Bishop Peter Brain Reflection 38: Blessed to be a blessing.

REFLECTIONS & ENCOURAGEMENTS: understanding and growing through the covid-19 challenge.

Bishop Peter Brain Reflection 38: Blessed to be a blessing.

A couple of weeks ago a friend responded to the Reflection with some helpful comments including an important text in regard to the pandemic. Gordon’s text deserves to be the first on a short list of verses that might nourish, stabilise and give us reason to rejoice in all circumstances.

You are talking foolishly: shall we accept good from God, and not trouble? [Job 2:10]. Spoken to his wife at the beginning of his troubles, Job offers us wise advice during any kind of trouble. He wisely recognises that God is in control of all things, both good and bad. Without this truth we have no real basis for sanity and stability since we have no basis for trusting God or confidence praying to Him. I think it was AFL player and coach, Jack Sheedy who captured this truth when he observed: no one ever blames God when they have won Lotto! This text leads us directly to the well known:

And we know that in all things God works for the good of those who love Him, who have been called according to His purpose [Romans 8:28]. Job’s text read through gospel lenses assures us that God is good, and at work in His people, growing us to be more like His Son [8:29]. This assurance is based on the good that God accomplished in Jesus death [redemption for all who trust Jesus] and third day bodily resurrection [marking Jesus out as the Son of God [1:4]. God can be relied upon to accomplish His purposes in history and our lives. If we are Christians it is because of His grace, & we are assured that He uses troubles to grow us [5:3-5]. His good is too good to be simply making life easy for us. It is so good that He matures us through pandemics, sickness, troubles and the like. How else will we cherish the gospel [8:1], His Spirit [8:15-17], and look forward to His return [8:18-25]?

I have told you these things, so that in me you may have peace. In this world you will have trouble. But take heart! I have overcome the world. [John 16:33]. Our Lord is a great realist. Troubles come to the world because it is fallen and it is this same world He came into to rescue us; not by taking us out of the world, but by granting us peace in it [an objective peace through faith in Christ Rom. 5:1-2 and a subjective peace from the Spirit Gal. 5:22-23]. We do not lose heart if Christ has ours [Phil.4:7].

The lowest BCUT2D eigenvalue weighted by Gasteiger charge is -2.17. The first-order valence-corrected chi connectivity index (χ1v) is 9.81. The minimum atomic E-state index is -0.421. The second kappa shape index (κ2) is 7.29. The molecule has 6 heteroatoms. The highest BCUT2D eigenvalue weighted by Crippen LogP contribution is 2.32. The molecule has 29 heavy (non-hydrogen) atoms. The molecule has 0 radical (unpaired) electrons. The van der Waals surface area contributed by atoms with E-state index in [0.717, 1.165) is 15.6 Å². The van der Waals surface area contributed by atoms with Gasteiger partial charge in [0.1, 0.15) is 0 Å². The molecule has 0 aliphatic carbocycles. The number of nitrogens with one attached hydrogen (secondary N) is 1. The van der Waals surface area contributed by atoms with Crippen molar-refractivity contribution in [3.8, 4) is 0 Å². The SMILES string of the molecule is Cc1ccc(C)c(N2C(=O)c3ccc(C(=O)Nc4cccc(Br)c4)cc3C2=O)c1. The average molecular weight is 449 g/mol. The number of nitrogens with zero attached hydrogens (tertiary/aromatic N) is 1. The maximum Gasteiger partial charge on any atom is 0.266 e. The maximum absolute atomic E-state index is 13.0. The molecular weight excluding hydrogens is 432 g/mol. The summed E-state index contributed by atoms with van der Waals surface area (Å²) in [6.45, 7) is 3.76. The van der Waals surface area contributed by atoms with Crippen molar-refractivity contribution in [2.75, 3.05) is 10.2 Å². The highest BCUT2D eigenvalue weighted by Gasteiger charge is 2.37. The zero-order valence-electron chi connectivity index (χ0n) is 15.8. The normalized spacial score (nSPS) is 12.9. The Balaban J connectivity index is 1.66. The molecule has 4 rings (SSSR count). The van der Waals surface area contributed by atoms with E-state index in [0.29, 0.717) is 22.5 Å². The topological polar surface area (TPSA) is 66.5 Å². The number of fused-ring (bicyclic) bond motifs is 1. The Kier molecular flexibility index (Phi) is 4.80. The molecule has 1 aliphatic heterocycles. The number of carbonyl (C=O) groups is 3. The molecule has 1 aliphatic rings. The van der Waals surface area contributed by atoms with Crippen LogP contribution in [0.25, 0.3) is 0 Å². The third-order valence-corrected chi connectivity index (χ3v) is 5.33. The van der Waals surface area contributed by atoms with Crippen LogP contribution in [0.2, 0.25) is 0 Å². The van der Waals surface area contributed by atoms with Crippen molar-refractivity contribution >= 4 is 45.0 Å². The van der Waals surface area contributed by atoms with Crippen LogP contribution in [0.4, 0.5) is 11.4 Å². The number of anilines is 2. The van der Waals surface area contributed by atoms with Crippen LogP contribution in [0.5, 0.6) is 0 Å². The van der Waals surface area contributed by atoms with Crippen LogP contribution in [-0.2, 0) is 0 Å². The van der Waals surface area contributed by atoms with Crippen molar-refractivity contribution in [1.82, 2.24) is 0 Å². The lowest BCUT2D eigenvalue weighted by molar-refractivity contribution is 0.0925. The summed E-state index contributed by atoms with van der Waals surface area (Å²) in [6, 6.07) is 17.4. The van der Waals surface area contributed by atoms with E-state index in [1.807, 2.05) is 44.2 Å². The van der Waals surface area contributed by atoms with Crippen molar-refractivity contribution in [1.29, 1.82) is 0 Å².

Consider it pure joy, my brothers and sisters, whenever you face trials of many kinds, because you know that the testing of your faith develops perseverance [James 1:2-3]. This verse, and others like it remind us of our Father’s purpose to mature us so that we will be running the last laps better than when we started. The promise of 2 Cor.4:16-18 and the invitation of Heb. 4:14-16 will keep us on track. This is why He graciously gives us training partners and exhortations to:

Consider how we may spur one another on to love and good deeds [Heb.10:24] and not become weary in doing good, for at the proper time we will reap a harvest if we do not give up [Gal.6:9].  Our Lord did not call us to begin, but to finish the race [Matt.24:12-13]. These exhortations will keep us from falling away as we do the good works He has called us to engage in [Eph.2:10, 2 Peter 1:10-11]. Whilst our works will not save us they will show that we have saving faith [James 2:14-26] and become the very means by which grace continues to flow into and then through us [James 2:22, 1 Cor. 15:10, 2 Cor.8:7-9; 12:7-10]. This progression to us and out to others is seen in:

Praise be to the God and Father of our Lord Jesus Christ, the Father of compassion and the God of all comfort, who comforts us in all our troubles, so that we can comfort those in any trouble with the comfort we ourselves have received from God [2 Cor. 1:3-4]. Neither the pandemic nor other trials need throw us given His gracious promises. The Biblical trajectory of thought confirmed by our words and actions has always been from God to us, for our comfort, but never to terminate on us, rather to flow through us to others. I am so grateful to those in my local church, where I first heard and saw the gospel at work, whose catch-cry and path of joy was blessed to be a blessing. Even the pandemic will prove to be a major blessing if this outward trajectory keeps us from preoccupation with self rather than with our Saviour and the many others He brings across our paths to serve.

Peter Brain 25th August, 2020

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